Abstracts of Conference Papers
Mangroves and Marshes
Mangroves are the salt tolerant forest ecosystems of our intertidal shores. All too often however, mangroves have been regarded as wastelands of little or no value until they are developed.
However, mangroves can provide sustainable and reasonable benefits to coastal communities, which would be lost if such environments were otherwise converted to a non-renewable land use.
In planning and managing anymangrove resource, the primary goal must be sustainable use. Failure to view mangroves in this way will lead to inefficient use and waste of their values to coastal populations and will have severe and direct social, economic and ecological impacts. Education in the marine and coastal environment is one tool that can change public misconceptions about the value of mangroves.
Snorkelling the Subtidal
The theory component of this workshop consisted of discussions of:
Education Department standards and ratios, definitions and interpretations of these standards, training options safety protocols, equipment, program structure suggestions, theory topics and practical skills, training your group, open water diving organisation and options, how to make it interesting and challenging for your group.
The practical component included a touch tank session, skills training and check-out, practical activity options for your group, pier dive and animal investigation.
Seashores & Middens
Marine and coastal educators ideally spend a fair bit of time on the shore but how many of us stop to consider our surroundings - the cliffs that we may scramble down, the coastal dunes that we wonder through or the shore platforms on which we spend our time rockpooling.
This workshop focused on these important but ‘less studied’ elements of Australia’s coastal environment. Using the Port Phillip region as a setting, the influence of past events, such as sea level change, explained the formation of coastal dunes and shore platforms. As part of this process of looking back in time, a secondary theme based on Aboriginal culture and the coast was developed.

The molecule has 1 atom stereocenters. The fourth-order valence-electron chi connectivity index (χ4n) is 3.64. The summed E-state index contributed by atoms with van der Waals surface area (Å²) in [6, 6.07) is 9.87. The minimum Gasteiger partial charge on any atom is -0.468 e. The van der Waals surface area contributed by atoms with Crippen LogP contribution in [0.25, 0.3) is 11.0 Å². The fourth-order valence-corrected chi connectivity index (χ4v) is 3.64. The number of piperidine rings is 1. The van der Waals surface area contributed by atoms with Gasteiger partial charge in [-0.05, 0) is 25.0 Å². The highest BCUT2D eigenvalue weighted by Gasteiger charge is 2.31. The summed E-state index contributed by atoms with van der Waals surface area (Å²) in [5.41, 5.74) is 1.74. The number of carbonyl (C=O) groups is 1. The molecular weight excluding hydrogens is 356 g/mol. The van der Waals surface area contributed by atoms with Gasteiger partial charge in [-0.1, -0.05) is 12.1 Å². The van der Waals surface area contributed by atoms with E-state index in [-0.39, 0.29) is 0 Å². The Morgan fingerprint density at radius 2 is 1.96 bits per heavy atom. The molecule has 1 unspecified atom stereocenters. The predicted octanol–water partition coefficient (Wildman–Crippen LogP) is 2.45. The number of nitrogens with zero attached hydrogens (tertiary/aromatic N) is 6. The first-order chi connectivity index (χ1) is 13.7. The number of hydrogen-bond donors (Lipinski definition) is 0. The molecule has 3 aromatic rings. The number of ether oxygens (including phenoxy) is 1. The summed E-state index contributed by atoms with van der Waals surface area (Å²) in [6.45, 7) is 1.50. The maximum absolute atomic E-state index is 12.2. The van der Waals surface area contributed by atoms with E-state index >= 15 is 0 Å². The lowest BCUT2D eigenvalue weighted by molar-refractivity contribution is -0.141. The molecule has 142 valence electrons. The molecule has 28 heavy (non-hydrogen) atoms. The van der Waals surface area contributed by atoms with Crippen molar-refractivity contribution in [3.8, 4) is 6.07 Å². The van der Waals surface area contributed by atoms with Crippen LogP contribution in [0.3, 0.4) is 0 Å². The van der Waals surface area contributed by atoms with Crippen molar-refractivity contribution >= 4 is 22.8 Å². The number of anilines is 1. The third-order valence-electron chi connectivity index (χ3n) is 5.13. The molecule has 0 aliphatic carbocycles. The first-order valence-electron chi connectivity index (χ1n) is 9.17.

Australia’s seashores, be they temperate or tropical, offer a wonderful opportunity to study invertebrates. In southern Australia, low tide on almost any rocky shore provides us with access to an incredible diversity of slithering, scuttling, sedentary, stinging, slimy and a thousand other ‘kinds’ of invertebrates.
In this workshop, Reg Lipson, Marg O’Toole and Jane Breidahl shared their own hands-on approaches to a world seldom visited and one where truth is often stranger than fiction. The key element of Reg, Marg and Jane’s approach was one of opening our eyes and minds to the incredible life of marine invertebrates.
This workshop began with a discussion of the southern Australian seaweeds and the concept of biodiversity and was followed by a practical session involving hands-on work with a range of common seaweeds.